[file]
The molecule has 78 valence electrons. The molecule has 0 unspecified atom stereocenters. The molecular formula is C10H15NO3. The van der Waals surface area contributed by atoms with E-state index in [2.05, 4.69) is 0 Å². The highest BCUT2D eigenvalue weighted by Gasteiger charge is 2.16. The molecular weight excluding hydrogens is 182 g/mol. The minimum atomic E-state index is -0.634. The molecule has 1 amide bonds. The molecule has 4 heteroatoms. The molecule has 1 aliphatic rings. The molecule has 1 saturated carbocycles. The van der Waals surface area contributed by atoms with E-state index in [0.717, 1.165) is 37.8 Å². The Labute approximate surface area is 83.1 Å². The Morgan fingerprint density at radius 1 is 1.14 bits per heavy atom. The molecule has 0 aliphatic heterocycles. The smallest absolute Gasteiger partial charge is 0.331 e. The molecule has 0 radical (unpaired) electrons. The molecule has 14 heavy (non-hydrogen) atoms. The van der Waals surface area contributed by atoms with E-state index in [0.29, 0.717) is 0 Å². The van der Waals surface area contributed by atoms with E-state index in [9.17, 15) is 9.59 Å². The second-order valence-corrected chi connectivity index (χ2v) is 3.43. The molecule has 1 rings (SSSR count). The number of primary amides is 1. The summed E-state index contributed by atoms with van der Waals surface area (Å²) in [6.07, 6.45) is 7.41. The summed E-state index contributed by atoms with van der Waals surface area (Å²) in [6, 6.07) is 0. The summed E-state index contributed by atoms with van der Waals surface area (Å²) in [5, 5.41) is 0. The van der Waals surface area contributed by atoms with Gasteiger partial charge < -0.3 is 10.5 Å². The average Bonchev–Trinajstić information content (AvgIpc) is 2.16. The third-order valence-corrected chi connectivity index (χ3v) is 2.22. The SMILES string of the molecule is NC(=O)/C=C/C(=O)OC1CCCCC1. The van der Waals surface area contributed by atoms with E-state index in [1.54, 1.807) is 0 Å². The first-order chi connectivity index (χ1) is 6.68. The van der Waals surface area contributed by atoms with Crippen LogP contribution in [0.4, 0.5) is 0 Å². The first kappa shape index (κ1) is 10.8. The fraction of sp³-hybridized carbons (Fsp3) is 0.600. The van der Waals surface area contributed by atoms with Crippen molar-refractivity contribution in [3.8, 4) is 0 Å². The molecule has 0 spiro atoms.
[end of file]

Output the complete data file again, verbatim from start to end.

The molecule has 78 valence electrons. The molecule has 0 unspecified atom stereocenters. The molecular formula is C10H15NO3. The van der Waals surface area contributed by atoms with E-state index in [2.05, 4.69) is 0 Å². The highest BCUT2D eigenvalue weighted by Gasteiger charge is 2.16. The molecular weight excluding hydrogens is 182 g/mol. The minimum atomic E-state index is -0.634. The molecule has 1 amide bonds. The molecule has 4 heteroatoms. The molecule has 1 aliphatic rings. The molecule has 1 saturated carbocycles. The van der Waals surface area contributed by atoms with E-state index in [0.717, 1.165) is 37.8 Å². The Labute approximate surface area is 83.1 Å². The Morgan fingerprint density at radius 1 is 1.14 bits per heavy atom. The molecule has 0 aliphatic heterocycles. The smallest absolute Gasteiger partial charge is 0.331 e. The molecule has 0 radical (unpaired) electrons. The molecule has 14 heavy (non-hydrogen) atoms. The van der Waals surface area contributed by atoms with E-state index in [0.29, 0.717) is 0 Å². The van der Waals surface area contributed by atoms with E-state index in [9.17, 15) is 9.59 Å². The second-order valence-corrected chi connectivity index (χ2v) is 3.43. The molecule has 1 rings (SSSR count). The number of primary amides is 1. The summed E-state index contributed by atoms with van der Waals surface area (Å²) in [6.07, 6.45) is 7.41. The summed E-state index contributed by atoms with van der Waals surface area (Å²) in [6, 6.07) is 0. The summed E-state index contributed by atoms with van der Waals surface area (Å²) in [5, 5.41) is 0. The van der Waals surface area contributed by atoms with Gasteiger partial charge < -0.3 is 10.5 Å². The average Bonchev–Trinajstić information content (AvgIpc) is 2.16. The third-order valence-corrected chi connectivity index (χ3v) is 2.22. The SMILES string of the molecule is NC(=O)/C=C/C(=O)OC1CCCCC1. The van der Waals surface area contributed by atoms with E-state index in [1.54, 1.807) is 0 Å². The first-order chi connectivity index (χ1) is 6.68. The van der Waals surface area contributed by atoms with Crippen LogP contribution in [0.4, 0.5) is 0 Å². The first kappa shape index (κ1) is 10.8. The fraction of sp³-hybridized carbons (Fsp3) is 0.600. The van der Waals surface area contributed by atoms with Crippen molar-refractivity contribution in [3.8, 4) is 0 Å². The molecule has 0 spiro atoms.